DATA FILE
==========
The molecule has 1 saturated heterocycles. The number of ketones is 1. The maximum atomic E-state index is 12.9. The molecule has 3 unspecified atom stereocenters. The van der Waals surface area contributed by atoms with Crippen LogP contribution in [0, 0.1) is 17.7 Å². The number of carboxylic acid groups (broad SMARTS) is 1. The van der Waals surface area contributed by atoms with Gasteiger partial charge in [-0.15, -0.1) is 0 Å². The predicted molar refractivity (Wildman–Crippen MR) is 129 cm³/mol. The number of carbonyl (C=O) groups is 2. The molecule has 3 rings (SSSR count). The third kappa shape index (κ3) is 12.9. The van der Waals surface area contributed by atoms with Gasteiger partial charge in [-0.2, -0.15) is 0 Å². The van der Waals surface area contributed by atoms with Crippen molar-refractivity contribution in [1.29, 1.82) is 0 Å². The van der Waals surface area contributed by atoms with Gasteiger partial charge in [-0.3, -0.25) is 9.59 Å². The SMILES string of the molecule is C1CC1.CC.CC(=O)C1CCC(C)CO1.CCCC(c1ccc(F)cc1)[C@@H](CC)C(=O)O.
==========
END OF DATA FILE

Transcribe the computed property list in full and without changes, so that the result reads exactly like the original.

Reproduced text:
The molecule has 1 saturated heterocycles. The number of ketones is 1. The maximum atomic E-state index is 12.9. The molecule has 3 unspecified atom stereocenters. The van der Waals surface area contributed by atoms with Crippen LogP contribution in [0, 0.1) is 17.7 Å². The number of carboxylic acid groups (broad SMARTS) is 1. The van der Waals surface area contributed by atoms with Gasteiger partial charge in [-0.15, -0.1) is 0 Å². The predicted molar refractivity (Wildman–Crippen MR) is 129 cm³/mol. The number of carbonyl (C=O) groups is 2. The molecule has 3 rings (SSSR count). The third kappa shape index (κ3) is 12.9. The van der Waals surface area contributed by atoms with Gasteiger partial charge in [-0.2, -0.15) is 0 Å². The van der Waals surface area contributed by atoms with Crippen molar-refractivity contribution in [1.29, 1.82) is 0 Å². The van der Waals surface area contributed by atoms with Gasteiger partial charge in [-0.3, -0.25) is 9.59 Å². The SMILES string of the molecule is C1CC1.CC.CC(=O)C1CCC(C)CO1.CCCC(c1ccc(F)cc1)[C@@H](CC)C(=O)O.